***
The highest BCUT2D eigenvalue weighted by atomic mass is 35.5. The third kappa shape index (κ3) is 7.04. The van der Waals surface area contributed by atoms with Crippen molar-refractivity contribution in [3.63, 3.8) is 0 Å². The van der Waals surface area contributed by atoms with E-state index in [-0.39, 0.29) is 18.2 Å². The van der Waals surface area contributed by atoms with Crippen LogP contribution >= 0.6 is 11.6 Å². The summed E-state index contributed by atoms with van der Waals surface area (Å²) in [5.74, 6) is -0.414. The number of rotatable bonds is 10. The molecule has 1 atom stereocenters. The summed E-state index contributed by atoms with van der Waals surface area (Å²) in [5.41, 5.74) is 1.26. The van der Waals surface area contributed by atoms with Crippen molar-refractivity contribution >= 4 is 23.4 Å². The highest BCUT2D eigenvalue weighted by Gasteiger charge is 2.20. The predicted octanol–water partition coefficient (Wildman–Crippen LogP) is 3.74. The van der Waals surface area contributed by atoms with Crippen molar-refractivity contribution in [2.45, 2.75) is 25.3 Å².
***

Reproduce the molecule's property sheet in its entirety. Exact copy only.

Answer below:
The highest BCUT2D eigenvalue weighted by atomic mass is 35.5. The third kappa shape index (κ3) is 7.04. The van der Waals surface area contributed by atoms with Crippen molar-refractivity contribution in [3.63, 3.8) is 0 Å². The van der Waals surface area contributed by atoms with E-state index in [-0.39, 0.29) is 18.2 Å². The van der Waals surface area contributed by atoms with Crippen LogP contribution >= 0.6 is 11.6 Å². The summed E-state index contributed by atoms with van der Waals surface area (Å²) in [5.74, 6) is -0.414. The number of rotatable bonds is 10. The molecule has 1 atom stereocenters. The summed E-state index contributed by atoms with van der Waals surface area (Å²) in [5.41, 5.74) is 1.26. The van der Waals surface area contributed by atoms with Crippen molar-refractivity contribution >= 4 is 23.4 Å². The highest BCUT2D eigenvalue weighted by Gasteiger charge is 2.20. The predicted octanol–water partition coefficient (Wildman–Crippen LogP) is 3.74. The van der Waals surface area contributed by atoms with Crippen molar-refractivity contribution in [2.45, 2.75) is 25.3 Å².